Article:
I can remember the first time that I ever had pesto. Actually, I can remember the first time that I ever had Italian food. One of my grade-school teachers was from Birmingham and happened to be a West Bromwich Albion fan. My father, who worked on the box-office side at Chelsea (the world’s greatest soccer club in the history of the game) slipped her some complementary tickets for Chelsea’s home game to West Brom. There was an extra ticket and I accompanied her family to the game. Afterwards, she took us all to an Italian restaurant. I had a bowl of ravioli. It was meaty, gummy and gooey, on a cold afternoon in London, with plenty of cheese and a thick tomato sauce. Looking back, I suspect that it was not very Italian and not especially good quality. However, I was thoroughly impressed and in love with the comforting flavors found in that bowl.
Fortunately, my tastes have developed a little. However, they still tend towards comfort food and pasta with pesto ranks right up there as one of my favorite comfort foods. In the warm months, I grow basil in my garden so that I can whip up a batch of fresh pesto whenever the fancy takes me. This year, I also planted Lemon Basil and I am not sorry that I did. You can use it shredded in salad or anywhere that you would use fresh basil, but it also adds a hit of lemon. Juice and zest can be added to intensify the experience.
This is actually Purple Basil.
This is Lemon Basil. Lemon Basil is similar to it’s regular cousin, except smaller, a little more dainty and it has smoother leaves!
Lemon Basil Pesto
– 2-4 cloves of garlic.
– 1/2 C of almonds. Fancy folk use toasted pine nuts.
– 1 1/2 C fresh lemon basil.
– zest of one lemon.
– juice of the lemon that you just zested.
– 1 C EVOO.
– 1/2 C grated Parmesan. If you have the money to put down you could use Parmigiano-Reggiano or a blend.
The wonderful thing about getting older is that you discover why your food processor has a pulse button.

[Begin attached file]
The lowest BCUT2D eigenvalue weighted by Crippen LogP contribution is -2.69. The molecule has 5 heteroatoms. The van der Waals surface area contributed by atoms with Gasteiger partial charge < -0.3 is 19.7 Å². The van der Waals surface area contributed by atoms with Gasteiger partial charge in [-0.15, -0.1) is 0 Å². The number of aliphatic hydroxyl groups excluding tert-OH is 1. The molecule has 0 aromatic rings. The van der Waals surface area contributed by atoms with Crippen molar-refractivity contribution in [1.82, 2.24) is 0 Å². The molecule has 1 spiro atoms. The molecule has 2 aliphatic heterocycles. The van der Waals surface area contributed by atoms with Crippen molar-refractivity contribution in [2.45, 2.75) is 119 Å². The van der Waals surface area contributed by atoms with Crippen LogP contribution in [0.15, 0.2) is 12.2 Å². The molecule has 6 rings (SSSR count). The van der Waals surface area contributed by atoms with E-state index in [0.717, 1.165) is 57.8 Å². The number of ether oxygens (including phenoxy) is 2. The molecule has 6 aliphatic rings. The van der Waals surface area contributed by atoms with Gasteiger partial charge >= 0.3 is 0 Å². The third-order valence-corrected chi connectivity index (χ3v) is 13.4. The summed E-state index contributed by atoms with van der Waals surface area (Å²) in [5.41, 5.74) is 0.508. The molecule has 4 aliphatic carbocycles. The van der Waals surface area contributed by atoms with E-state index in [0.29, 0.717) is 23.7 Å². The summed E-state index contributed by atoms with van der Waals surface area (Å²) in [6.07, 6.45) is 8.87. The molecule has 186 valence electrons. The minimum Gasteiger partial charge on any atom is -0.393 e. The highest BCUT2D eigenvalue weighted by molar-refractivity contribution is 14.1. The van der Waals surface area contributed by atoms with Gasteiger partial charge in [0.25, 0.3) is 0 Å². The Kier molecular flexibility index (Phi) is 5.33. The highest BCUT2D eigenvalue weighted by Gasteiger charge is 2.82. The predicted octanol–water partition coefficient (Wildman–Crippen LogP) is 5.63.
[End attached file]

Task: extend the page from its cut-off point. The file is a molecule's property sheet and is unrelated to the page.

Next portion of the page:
I like my pesto to be slightly lumpy with nut meat (yes, I said that). So, I chop my garlic before I put in my nuts, so that it can be ground finer. If you leave chunks of garlic, you will have a garlic experience not dissimilar to horseradish .
I use a Microplane to zest my lemon and then put the naked lemon in a microwave (see what I did there?) for 30 seconds to maximize the juice yield.
All of the ingredients, including the EVOO, are added to the food processor.
And pulsed until you get the desired consistency.
A couple of notes on Pesto and Basil generally:
Please note that, unlike many recipes, I have not added any salt. The amount of salt used varies considerably depending on what you are going to do with your pesto. Used with pasta, it will require more salt than used as the base for a shrimp cocktail. Add salt to taste after your prepare the final dish.
Cheese does not like to be heated. Add the cheese after reheating your pesto and add it to the finish dish, not the ingredients. Your food will have better consistency and the washing of dishes will be far easier!
Basil does not like to be frozen. It is a hardy plant and will continue to grow in your garden well into the fall and up to the first hard frost. It also means that fresh basil does not freeze well. Since you are likely to have large plants with plenty of leaves by the end of the growing season, it is useful to remember that fresh basil, once coated with EVOO, does freeze well. So make up batches of pesto, together with batches of chopped basil leaves on their own and coated with EVOO. The freeze the mixture in ice-cube trays. Once frozen, they can be put into a freezer baggie and used throughout the winter when you crave pesto or fresh basil.
Make pesto while the sun shines…
W I N T E R I S C O M I N G